“The women who had come with him from Galilee followed and saw the tomb and how his body was laid. Then they returned and prepared spices and ointments. On the Sabbath they rested according to the commandment” Luke 23:55-56. We of course know the next chapter. Perhaps our eyes, in reading this, have skipped to the next few verses without really thinking about how the people living that day of rest after the crucifixion felt. The expectation was great. Their Lord, Master, and Teacher they believed to be the Messiah was finally entering the holy city and the temple! People were laying down palm branches and hailing Him as the son of David. He always seemed to gain the upper hand over those who were in power. But now He was … dead? All their hopes and visions and expectations of the Messiah were ended by the very ones they had thought He would overthrow. How could that happen? Where’s the restoration of Israel? What life could they have now? Death is final. There’s only spices to prepare to put on a body in a borrowed tomb. Only potential cut short that they could talk about. Only former lives to resume. Only rest. Do you live Saturday or Sunday?
“But he was pierced for our transgressions; he was crushed for our iniquities; upon him was the chastisement that brought us peace, and by his wounds we are healed” Isaiah 53:5. If Gethsemane was the olive press, then Golgotha was the destroyer. The blood that began to flow in the garden ran freely from His pierced body on the cross. Our sins were punished in His flesh that hung upon the tree. He was lifted up and so took our place in death becoming a curse for us by lifting the curse from us. His wounds, which were meant to be ours, healed us. In the incarnation, the second person of the Godhead was made like us in every way to bring us to the crucifixion. Having perfectly submitted as a man to His Father at Gethsemane, God could be killed at Calvary—for you, for me. Here’s where the work of salvation was done … in submission. “He saved us, not because of works done by us in righteousness …” Titus 3:5. And so when we submit to death of our old selves in baptism, we are united with the crushing for our iniquities that Jesus endured for us so that we might live in submission to His will for our lives. Have you submitted to His destruction in baptism to live for His will?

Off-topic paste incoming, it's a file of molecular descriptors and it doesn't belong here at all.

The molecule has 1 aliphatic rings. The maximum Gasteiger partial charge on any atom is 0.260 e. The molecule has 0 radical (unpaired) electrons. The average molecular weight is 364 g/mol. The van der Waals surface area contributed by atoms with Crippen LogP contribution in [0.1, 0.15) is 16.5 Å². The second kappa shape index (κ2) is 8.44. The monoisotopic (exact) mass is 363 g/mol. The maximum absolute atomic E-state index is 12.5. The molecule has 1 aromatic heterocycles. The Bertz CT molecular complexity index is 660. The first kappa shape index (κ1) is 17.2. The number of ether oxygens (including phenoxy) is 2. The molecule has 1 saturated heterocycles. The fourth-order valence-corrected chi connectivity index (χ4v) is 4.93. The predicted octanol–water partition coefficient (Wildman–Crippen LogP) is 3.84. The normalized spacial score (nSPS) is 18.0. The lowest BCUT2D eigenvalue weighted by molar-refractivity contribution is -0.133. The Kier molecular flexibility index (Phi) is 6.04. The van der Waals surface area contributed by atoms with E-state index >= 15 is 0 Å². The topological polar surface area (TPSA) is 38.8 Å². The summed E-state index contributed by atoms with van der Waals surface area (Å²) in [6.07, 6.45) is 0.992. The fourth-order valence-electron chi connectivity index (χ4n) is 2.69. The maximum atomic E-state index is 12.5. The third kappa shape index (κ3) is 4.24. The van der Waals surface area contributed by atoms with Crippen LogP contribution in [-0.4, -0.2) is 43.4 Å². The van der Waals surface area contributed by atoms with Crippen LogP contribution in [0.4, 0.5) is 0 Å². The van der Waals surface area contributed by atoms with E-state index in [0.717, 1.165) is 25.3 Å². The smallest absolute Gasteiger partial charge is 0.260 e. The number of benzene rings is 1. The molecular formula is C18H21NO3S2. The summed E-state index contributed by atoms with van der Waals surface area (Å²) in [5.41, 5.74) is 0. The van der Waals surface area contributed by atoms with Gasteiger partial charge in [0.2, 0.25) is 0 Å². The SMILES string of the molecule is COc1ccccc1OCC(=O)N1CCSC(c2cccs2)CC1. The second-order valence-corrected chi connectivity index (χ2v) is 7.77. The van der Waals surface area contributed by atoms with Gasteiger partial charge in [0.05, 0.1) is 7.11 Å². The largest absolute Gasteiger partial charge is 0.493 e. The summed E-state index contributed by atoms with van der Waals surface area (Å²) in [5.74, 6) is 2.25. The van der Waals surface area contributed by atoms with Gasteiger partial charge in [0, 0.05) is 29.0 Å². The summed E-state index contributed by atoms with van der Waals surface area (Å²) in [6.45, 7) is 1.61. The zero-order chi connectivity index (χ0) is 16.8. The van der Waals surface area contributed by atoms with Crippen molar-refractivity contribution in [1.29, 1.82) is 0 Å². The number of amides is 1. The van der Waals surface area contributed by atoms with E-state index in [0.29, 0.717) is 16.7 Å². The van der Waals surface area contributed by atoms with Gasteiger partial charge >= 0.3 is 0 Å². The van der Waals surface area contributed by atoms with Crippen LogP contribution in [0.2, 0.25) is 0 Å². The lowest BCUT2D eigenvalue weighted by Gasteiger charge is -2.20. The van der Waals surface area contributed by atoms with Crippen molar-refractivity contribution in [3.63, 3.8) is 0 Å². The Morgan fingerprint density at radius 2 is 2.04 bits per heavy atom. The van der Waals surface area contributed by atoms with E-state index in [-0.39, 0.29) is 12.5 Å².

“Then he said to them, ‘My soul is very sorrowful, even to death; remain here, and watch with me’” Matthew 26:38. God in the flesh was never more fully human than at Gethsemane. Here, the One through whom all things were made wrestled between doing His Father’s heavenly will or his own selfish will, between calling down the legions of angels to halt the whole plan laid down since the foundation of the world or submit. Submit? Obey? What did God know of these things? And yet in anguish so deep that capillaries near the sur-face of his skin burst and mixed with sweat during the cool evening on the Mount of Olives, Jesus submitted himself in prayer to the One who could save his soul from death. The first blood that was shed for us was in that garden, so that the curse given to us in another garden many centuries before could be lifted. ‘Watch with him,’ if you can, ‘one bitter hour.’ ‘O the wormwood and the gall! O the pangs his soul sustained!’ If we are to ‘learn of him to bear the cross’ ourselves, we must ‘shun not suffering, shame, or loss.’ Or so scriptures & the hymn, “Go to Dark Gethsemane” bear witness. Is your soul sorrowful in your own Gethsemane, to do His will?
“And God is able to make all grace abound to you, so that having all sufficiency in all things at all times, you may abound in every good work” 2 Corinthians 9:8. Perhaps it’s human nature to see what we don’t have? Or envy what we see others have? Coming from a small mission church, I was amazed at all my new work had to offer, but I soon realized that many in this mid-sized church spoke as if we had no assets at all. What about the huge auditorium set-up to broadcast our classes and worship services? The kitchen, library, stocked classrooms, offices, multipurpose room, 14-passenger van, and a very active closet & pantry that is kept full by very generous donors? We even have a popcorn machine! And don’t forget the many mature Christians with deep Bible knowledge and experience conducting ministries, some whom are teaching our youth! Many cry for more, though, without using what God has given us already. We can misuse it and lose it as David did in 2 Samuel 12:8, but it’s also true that if we don’t use it, we will lose it. God is able to make all grace abound to us so that we may abound in our personal ministries. How are you using what God has given you?
“Give ear, O Lord, to my prayer; listen to my plea for grace” Psalm 86:6. To a parent, the crayon picture on the fridge means more than anything done by a master in a museum. Because it’s better quality? No, because of the relationship the parent has with the child. What makes it so valuable? Grace. This is what the psalmist recognizes: God’s grace gladdens the servant’s soul as he lifts up his soul to God. Much like the child does in presenting the crayon drawing, he is looking for the parent’s approval of him in their relationship. Love of the parent perfects the relationship, and the psalmist finds God’s love steadfast, forgiving, and good. It is God’s grace that the psalmist pleads for much like the child searches the parent’s reaction to his inadequate gift. In “His Grace Reaches Me” God’s grace is described as deeper than the ocean and wider than the sea, higher than the mountains and brighter than the sun. It is a grace offered at the cross for those who have fallen short through sin. And, it is a grace that completely washes away our sin through the blood of Christ. So, as you hand the crayon picture of your life to your Father, He accepts it as a masterpiece from His precious child!